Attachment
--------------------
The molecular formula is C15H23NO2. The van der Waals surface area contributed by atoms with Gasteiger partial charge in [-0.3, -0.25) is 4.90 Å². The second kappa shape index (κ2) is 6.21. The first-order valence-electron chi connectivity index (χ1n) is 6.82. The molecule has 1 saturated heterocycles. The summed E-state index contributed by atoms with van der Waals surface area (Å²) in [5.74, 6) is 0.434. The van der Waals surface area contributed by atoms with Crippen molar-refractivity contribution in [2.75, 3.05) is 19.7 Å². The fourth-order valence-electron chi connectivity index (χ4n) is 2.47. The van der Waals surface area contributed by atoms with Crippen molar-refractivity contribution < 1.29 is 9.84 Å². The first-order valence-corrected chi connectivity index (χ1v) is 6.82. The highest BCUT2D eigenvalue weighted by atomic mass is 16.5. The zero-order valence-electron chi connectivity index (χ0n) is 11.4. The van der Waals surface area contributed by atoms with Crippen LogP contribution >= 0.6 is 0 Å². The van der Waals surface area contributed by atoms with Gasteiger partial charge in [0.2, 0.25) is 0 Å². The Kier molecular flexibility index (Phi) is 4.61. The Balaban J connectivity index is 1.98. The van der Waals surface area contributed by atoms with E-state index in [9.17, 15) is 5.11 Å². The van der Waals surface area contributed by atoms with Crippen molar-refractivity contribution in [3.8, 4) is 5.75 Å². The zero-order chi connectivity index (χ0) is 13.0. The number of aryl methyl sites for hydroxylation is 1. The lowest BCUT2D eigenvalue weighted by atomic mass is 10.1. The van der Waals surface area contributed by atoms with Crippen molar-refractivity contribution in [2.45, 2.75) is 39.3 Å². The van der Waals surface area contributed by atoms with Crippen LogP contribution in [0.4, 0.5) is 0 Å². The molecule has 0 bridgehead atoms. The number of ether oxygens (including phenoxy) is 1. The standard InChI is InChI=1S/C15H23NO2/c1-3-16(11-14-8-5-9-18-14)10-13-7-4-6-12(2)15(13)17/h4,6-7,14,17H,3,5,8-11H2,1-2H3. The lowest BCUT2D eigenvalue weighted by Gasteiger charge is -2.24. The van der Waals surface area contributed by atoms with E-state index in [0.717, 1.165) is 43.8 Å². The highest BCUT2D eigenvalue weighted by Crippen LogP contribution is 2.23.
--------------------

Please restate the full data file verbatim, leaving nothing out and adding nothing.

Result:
The molecular formula is C15H23NO2. The van der Waals surface area contributed by atoms with Gasteiger partial charge in [-0.3, -0.25) is 4.90 Å². The second kappa shape index (κ2) is 6.21. The first-order valence-electron chi connectivity index (χ1n) is 6.82. The molecule has 1 saturated heterocycles. The summed E-state index contributed by atoms with van der Waals surface area (Å²) in [5.74, 6) is 0.434. The van der Waals surface area contributed by atoms with Crippen molar-refractivity contribution in [2.75, 3.05) is 19.7 Å². The fourth-order valence-electron chi connectivity index (χ4n) is 2.47. The van der Waals surface area contributed by atoms with Crippen molar-refractivity contribution < 1.29 is 9.84 Å². The first-order valence-corrected chi connectivity index (χ1v) is 6.82. The highest BCUT2D eigenvalue weighted by atomic mass is 16.5. The zero-order valence-electron chi connectivity index (χ0n) is 11.4. The van der Waals surface area contributed by atoms with Crippen LogP contribution >= 0.6 is 0 Å². The van der Waals surface area contributed by atoms with Gasteiger partial charge in [0.2, 0.25) is 0 Å². The Kier molecular flexibility index (Phi) is 4.61. The Balaban J connectivity index is 1.98. The van der Waals surface area contributed by atoms with E-state index in [9.17, 15) is 5.11 Å². The van der Waals surface area contributed by atoms with Crippen molar-refractivity contribution in [3.8, 4) is 5.75 Å². The zero-order chi connectivity index (χ0) is 13.0. The number of aryl methyl sites for hydroxylation is 1. The lowest BCUT2D eigenvalue weighted by atomic mass is 10.1. The van der Waals surface area contributed by atoms with Crippen molar-refractivity contribution in [2.45, 2.75) is 39.3 Å². The van der Waals surface area contributed by atoms with Crippen LogP contribution in [0.4, 0.5) is 0 Å². The molecule has 0 bridgehead atoms. The number of ether oxygens (including phenoxy) is 1. The standard InChI is InChI=1S/C15H23NO2/c1-3-16(11-14-8-5-9-18-14)10-13-7-4-6-12(2)15(13)17/h4,6-7,14,17H,3,5,8-11H2,1-2H3. The lowest BCUT2D eigenvalue weighted by Gasteiger charge is -2.24. The van der Waals surface area contributed by atoms with E-state index in [0.717, 1.165) is 43.8 Å². The highest BCUT2D eigenvalue weighted by Crippen LogP contribution is 2.23.